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The following account of this branch of Muslim theology, technically called 'Ilm-i-Usul, may be introduced by a few remarks on the nature of inspiration according to Islám, though that is not strictly speaking a portion of this study.

There are two terms used to express different degrees of inspiration, Wahí and Ilhám. Wahí is the term applied to the inspiration of the Qurán, and implies that the very words are the words of God. It is divided into Wahí Záhir (external inspiration), and Wahí Bátin (internal inspiration). The whole book was prepared in heaven. Muhammad, instructed by Gabriel, is simply the medium through which the revelation of Wahí Záhir reaches man. The Wahí Qurán, i.e., the highest form of inspiration, always came to the ear of the Prophet through the instrumentality of Gabriel. In Muhammadan theology, this is the special work of Gabriel. Thus in the Traditions it is related that he appeared to Adam twelve times, to Enoch four, to Noah fifty, to Abraham forty-two, to Moses four hundred, to Jesus ten times, to Muhammad twenty-four thousand times.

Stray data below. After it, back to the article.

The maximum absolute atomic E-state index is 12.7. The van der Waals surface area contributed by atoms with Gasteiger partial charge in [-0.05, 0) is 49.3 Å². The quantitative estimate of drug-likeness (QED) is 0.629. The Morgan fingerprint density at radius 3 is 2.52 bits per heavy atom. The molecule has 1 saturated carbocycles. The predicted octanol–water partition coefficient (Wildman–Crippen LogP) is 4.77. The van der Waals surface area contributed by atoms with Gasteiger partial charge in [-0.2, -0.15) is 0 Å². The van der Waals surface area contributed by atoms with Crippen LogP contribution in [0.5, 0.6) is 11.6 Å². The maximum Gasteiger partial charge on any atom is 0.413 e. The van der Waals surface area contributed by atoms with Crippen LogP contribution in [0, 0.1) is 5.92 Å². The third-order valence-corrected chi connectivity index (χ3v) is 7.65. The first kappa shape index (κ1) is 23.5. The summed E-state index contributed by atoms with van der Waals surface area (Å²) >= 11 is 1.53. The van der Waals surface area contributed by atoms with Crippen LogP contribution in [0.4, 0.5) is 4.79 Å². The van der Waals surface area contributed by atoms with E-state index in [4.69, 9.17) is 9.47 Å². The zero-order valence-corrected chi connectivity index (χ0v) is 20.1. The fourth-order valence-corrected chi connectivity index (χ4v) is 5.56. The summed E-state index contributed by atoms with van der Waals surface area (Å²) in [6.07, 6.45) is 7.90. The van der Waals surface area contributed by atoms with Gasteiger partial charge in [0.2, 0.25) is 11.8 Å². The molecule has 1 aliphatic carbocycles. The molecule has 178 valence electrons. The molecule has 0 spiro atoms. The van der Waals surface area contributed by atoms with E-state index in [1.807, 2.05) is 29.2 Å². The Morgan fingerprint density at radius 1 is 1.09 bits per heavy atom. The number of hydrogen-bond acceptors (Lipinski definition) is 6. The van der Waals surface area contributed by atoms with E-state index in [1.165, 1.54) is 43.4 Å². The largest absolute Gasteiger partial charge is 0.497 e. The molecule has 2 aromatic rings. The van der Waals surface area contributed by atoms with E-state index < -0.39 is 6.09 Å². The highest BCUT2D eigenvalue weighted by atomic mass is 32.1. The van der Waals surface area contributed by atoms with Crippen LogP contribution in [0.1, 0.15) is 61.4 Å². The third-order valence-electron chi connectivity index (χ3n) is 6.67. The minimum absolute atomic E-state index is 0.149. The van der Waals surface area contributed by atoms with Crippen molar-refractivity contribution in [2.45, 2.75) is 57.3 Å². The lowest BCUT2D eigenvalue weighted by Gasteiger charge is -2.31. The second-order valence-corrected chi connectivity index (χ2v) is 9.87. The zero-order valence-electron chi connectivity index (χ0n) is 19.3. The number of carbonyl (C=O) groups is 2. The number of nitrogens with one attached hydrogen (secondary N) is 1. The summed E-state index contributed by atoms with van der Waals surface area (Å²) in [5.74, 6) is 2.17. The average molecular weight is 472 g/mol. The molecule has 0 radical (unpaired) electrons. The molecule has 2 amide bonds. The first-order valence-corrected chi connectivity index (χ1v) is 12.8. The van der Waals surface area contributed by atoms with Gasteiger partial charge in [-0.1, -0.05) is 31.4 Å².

Ilham means the inspiration given to a saint or to a prophet when he, though rightly guided, delivers the subject matter out of his own mind, and is not a mere machine to reproduce the messages of Gabriel. There is a lower form of Wahí Záhir, which is called Ishárat-ul-Malak (literally,

sign of the Angel.") This expresses what Muhammad meant when he said: “The Holy Ghost has entered into my heart.” In other words, he received the inspiration through